I was inspired to write this post by a slew of recent studies showing that midlife fitness (midlife roughly defined as 40-65) makes a big difference to health outcomes and cognitive function for the rest of your life. I’ve certainly experienced this personally – increasing my fitness at 40 helped normalize my blood pressure levels. And I’m probably fitter today than I was in my 20s (talk about wasted youth!).
Here’s a short list of recent studies showing the connection between fitness, age and health issues / benefits. (Fitness, as I’ve explained earlier, is the ability of your body to supply fuel to muscle when you are active):
1/ Fitness measured for 45-62 year olds predicts chances of 10-year survival. (John Hopkins Study)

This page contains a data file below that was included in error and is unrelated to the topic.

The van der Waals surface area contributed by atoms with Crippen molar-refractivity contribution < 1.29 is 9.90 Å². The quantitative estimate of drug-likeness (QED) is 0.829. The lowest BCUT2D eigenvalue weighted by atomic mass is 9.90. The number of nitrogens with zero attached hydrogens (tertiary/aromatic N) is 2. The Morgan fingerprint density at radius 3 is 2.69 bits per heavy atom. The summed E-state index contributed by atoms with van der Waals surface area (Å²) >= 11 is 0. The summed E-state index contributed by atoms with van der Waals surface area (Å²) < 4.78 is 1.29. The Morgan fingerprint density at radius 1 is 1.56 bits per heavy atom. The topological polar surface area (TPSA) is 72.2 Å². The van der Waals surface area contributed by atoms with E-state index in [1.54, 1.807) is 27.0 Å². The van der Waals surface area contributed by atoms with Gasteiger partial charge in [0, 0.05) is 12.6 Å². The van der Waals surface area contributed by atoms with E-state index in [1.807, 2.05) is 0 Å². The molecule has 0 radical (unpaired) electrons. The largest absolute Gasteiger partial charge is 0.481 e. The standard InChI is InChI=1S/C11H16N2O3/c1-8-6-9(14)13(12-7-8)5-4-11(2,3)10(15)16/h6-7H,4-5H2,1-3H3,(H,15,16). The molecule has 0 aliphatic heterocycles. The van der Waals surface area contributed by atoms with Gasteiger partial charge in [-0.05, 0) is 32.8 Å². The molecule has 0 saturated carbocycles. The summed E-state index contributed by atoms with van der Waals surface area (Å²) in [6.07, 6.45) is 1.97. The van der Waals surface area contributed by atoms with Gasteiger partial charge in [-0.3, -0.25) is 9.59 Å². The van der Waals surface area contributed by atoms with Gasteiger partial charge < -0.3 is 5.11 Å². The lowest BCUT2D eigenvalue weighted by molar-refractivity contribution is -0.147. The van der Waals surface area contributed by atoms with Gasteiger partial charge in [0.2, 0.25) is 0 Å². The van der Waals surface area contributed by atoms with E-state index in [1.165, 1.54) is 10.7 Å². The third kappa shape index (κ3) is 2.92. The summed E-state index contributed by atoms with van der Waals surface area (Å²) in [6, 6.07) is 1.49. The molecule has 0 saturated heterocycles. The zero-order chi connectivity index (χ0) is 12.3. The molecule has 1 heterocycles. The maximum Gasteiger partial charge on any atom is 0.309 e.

3/ Fit older adults (55-82) did as well as younger adults on cognitive function. Unfit older adults did poorly. (Boston University Medical Center Study)
4/ Higher midlife fitness prevents the brain from shrinking (Boston University School of Medicine Study)
5/ Higher midlife fitness associated with lower risk of certain cancers in men (University of Vermont Study)
The interesting thing about these studies is that you don’t have to be a super-athlete at 50 to stay healthy – the level of fitness expected – 12-13 METs is well within the reach of the average 50-year old male as you’ll see from the charts below.
(Many of these studies have been conducted amongst male cohorts so difficult to be as precise for women — I’m hoping to see more studies on female fitness & health impact in the future).
The other interesting question that it raises – if you can stay as fit as the average 30-year old (which is an achievable goal for most 50-year olds) can you entirely avoid aging related health issues ?
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